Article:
It's like the polyurethane foam that builders use for sealing gaps. It's sprayed into the box, moulding itself around the goods. It sticks to everything, and obviously cannot be re used, recycled or re anything. So the box and filling - that cannot be easily compressed - heads straight for the bin.

    The sooner that companies who distribute goods become more environmentally aware the better - I just hate throwing things away!!!
  • climbgirl
    climbgirl Posts: 1,504 Forumite
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    A few years ago, my friend started what we now refer to as Black Bag Nights. You get a group of people (5 or 6 is a good number), everyone brings along their unwanted clothes, shoes, and other assorted belongings and they all go into a pile. Each item is held up and claimed (or put into the Fight Pile if more than one person wants it!) and anything left over goes to charity shops.
    It's a fantastic way of clearing out your belongings and picking up some new items for free! You'd be surprised at what you get from these nights. A good fun night too.
  • tiff
    tiff Posts: 6,608 Forumite
    First Anniversary Combo Breaker Savvy Shopper!
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    Some councils give their compost bins free, so I emailed Bristol city council asking why some councils did this and others such as Bristol charge £17. This was their reply

    Bristol City Council has run this compost bin offer since 1997, and has sold over 15,000 bins over this period. The bins that are sold are sold at cost, and therefore do not cost the Council Tax payers anything extra within their bills. As the bins are sold at cost, the Council does not make any money on the offer either.

    The main reason why the Council decided to charge for bins, is that it felt that it would be unfair for residents who do not have a garden, and therefore cannot compost at home, to subsidise those residents who do have a garden. Therefore, the decision was made to charge for bins at cost, which is still over 50% cheaper than compost bins that can be bought in other stores.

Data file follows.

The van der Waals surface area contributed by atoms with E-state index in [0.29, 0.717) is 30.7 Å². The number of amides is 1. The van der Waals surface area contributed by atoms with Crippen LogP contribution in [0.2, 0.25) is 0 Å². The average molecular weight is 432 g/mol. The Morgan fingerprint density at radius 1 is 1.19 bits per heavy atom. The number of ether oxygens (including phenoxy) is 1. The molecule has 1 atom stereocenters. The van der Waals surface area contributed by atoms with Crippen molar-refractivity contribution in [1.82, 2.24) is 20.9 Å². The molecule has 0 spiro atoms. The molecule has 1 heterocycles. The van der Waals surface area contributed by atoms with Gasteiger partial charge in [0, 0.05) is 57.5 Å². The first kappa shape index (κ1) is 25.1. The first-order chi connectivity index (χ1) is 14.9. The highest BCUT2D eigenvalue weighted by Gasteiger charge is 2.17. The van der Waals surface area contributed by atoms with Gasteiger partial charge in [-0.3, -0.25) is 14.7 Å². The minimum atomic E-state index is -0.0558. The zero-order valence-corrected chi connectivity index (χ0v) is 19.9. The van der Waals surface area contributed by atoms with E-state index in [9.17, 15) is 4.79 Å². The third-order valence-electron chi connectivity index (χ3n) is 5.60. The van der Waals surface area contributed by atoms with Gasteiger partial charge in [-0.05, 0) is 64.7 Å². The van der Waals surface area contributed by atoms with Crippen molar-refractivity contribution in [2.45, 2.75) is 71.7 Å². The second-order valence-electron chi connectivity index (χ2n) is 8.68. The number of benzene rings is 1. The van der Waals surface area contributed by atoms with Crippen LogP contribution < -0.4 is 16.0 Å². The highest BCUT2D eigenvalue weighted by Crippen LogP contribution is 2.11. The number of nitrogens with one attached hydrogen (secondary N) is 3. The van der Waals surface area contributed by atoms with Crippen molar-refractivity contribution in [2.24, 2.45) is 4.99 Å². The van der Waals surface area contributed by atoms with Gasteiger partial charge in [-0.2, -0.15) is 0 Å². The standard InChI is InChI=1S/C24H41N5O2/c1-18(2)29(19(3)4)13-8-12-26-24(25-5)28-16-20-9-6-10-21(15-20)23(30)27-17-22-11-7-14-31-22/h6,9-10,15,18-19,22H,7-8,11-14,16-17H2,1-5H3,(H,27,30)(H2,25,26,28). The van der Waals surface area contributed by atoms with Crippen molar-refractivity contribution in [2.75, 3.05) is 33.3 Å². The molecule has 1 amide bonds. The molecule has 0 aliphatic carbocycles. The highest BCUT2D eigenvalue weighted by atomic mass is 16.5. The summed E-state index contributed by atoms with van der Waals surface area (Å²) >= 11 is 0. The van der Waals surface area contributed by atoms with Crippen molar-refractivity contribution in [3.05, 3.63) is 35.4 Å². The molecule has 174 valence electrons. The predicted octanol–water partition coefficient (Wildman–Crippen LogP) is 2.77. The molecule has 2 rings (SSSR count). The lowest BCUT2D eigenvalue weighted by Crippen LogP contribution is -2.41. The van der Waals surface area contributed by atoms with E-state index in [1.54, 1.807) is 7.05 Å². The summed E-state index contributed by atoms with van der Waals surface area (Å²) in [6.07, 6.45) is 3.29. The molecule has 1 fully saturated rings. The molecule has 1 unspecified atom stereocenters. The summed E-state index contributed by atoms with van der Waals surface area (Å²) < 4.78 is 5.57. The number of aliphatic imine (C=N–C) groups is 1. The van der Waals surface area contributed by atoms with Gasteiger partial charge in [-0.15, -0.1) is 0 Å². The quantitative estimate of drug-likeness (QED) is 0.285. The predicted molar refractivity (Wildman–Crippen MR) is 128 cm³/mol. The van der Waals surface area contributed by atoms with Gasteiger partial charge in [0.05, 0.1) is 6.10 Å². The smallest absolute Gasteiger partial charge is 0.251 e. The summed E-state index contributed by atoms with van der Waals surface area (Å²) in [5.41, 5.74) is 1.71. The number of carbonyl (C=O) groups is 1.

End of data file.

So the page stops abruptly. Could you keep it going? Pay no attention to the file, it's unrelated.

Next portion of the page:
Also, research has shown that if schemes give away compost bins, only 75% of them are used regularly, whereas those who have paid for a bin, take ownership of it and are more likely to use it (between 95 and 100%).

    Now they've explained why, I can see their point, especially the last comment about those that get them free mostly dont use them regularly.
    “A budget is telling your money where to go instead of wondering where it went.” - Dave Ramsey
  • tonyivb
    tonyivb Posts: 214 Forumite
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    A wierd one here, but if you get wooden chopsticks with your Chinese takeaway then here are a couple of uses...

    Take a pencil sharpener to the end and you can then use them as skewers on the BBQ (soak them for a few hours first to stop them burning).

    They make handy paint strirrers.

    One other thing, if you get paper carrier bags then use them for the waste from your paper shredder, so it can go in the recycling box without making a mess.
    Better to die on your feet than to live on your knees!